Circulation

Circulation: (n) movement to and fro or around something, especially that of blood in the body.

“If da blood don’t get der, you be dead.”

It’s not exactly a quote from a medical journal, but it’s still true.

At one time I had poor circulation in my left foot, which made it impossible for the blood to get down there and clean out an infection
through medication.

So I lost two toes.

I’m not looking for sympathy–just a realistic appreciation that circulation has to happen.

In the body it’s blood. If the blood doesn’t get there, it turns gray and dies.

The same thing is true with life in general. When the circulation of newness, freshness, open thinking, forgiveness and compassion does not reach our soul parts, we just turn gray and die.

Just as it takes a good bit of exercise to keep some pink in the old man’s cheeks, it requires a lot of awareness, gentleness and even humor to keep each of us in the pink with our brothers and sisters–especially those younger ones who assume that as soon as we creak, we’re ready to croak.

Circulation of blood requires movement.

Circulation of spirit means that we need to move toward solution instead of taking our cemented ideas and building really, really, really big walls.

 

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Barbiturate

Barbiturate: (n) a class of drugs used as sedatives and hypnoticsDictionary B

The classic two are religion and politics. Those are the subjects to avoid at the dinner table.

Let me add a third: drugs.

It certainly is difficult to make a firm stand on the issue of drugs, which to some people are viewed as medication, others as recreational and to many ailing, salvation. Almost any statement you make about drugs will offend someone, somewhere.

So it is with tippy-toes and fairy feet that I step into this discussion, understanding that everything I’m about to say could be erroneous and disagreeable.

I believe in God, therefore I contend that He made Earth. Since He made our Earth and He is a wise and just Creator, He placed within the confines of this magical puzzle clues on how to make our lives work and become better. That includes roots, berries, twigs, branches and any variety of natural substances which can be curried, melted and configured to treat humanity.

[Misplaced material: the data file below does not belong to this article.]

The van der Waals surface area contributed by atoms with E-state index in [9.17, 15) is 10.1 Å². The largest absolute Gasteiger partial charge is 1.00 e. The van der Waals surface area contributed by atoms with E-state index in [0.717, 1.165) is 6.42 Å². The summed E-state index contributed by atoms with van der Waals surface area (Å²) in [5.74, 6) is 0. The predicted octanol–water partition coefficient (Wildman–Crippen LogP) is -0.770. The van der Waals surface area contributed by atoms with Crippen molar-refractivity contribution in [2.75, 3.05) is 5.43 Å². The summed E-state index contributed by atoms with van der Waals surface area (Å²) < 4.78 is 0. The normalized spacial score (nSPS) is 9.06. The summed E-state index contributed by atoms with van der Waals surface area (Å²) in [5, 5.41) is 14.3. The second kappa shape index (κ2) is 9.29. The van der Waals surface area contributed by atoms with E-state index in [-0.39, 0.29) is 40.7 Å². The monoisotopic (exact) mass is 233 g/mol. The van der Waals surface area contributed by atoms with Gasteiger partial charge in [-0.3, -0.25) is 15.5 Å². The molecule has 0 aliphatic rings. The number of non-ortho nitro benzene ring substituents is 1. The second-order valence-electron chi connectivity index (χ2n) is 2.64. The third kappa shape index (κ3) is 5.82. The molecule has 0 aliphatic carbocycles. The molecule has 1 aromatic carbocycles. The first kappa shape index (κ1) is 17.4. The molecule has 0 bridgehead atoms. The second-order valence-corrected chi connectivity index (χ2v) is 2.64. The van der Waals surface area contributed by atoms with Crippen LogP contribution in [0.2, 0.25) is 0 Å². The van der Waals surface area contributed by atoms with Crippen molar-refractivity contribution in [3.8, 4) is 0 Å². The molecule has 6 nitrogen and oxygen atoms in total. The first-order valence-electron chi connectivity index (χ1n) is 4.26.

And since this same God gave human beings free will, what was meant for good can certainly be perverted for evil.

So what is our responsibility?

If marijuana helps young children who are suffering with terminal diseases to endure their treatments, then we must understand that it is not innately evil, but rather, in need of the wisdom of purpose.

Matter of fact, when I look in the mirror, I see a natural substance called “me,” which is equally in need of the wisdom of purpose. After all, I can abuse myself or I can use the elements of my chemistry to create an abundant life.

So the same heroin that is sold on the street which addicts, is given to those in pain so they have a chance to recuperate instead of dying in agony.

The same caffeine that we enjoy in coffee, that peps us up, when taken in extremes, can create heart palpitations and high blood pressure.

Why did God believe that He could give us such a mixed bag of possibilities, and that we would somehow eventually find the better choices?

It is the same reason that He placed, in the Garden of Eden, the Tree of the Knowledge of Good and Evil right next to the Tree of Life:

He loves us, believes in us … and trusts us to take our barbiturates and use them for needed sleep, instead of overdosing and destroying ourselves.

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Autism

Autism: (n) a mental condition, present from early childhood, characterized by difficulty in communicating and forming relationships

I sit here this morning wondering if it is worse to be ignorant or stupid.dictionary with letter A

For I will tell you of a certainty that history is not a book. It is a look.

History is the expression on the face of the future generation peering back on our actions, wondering why we were either so ignorant, or pursued such stupidity.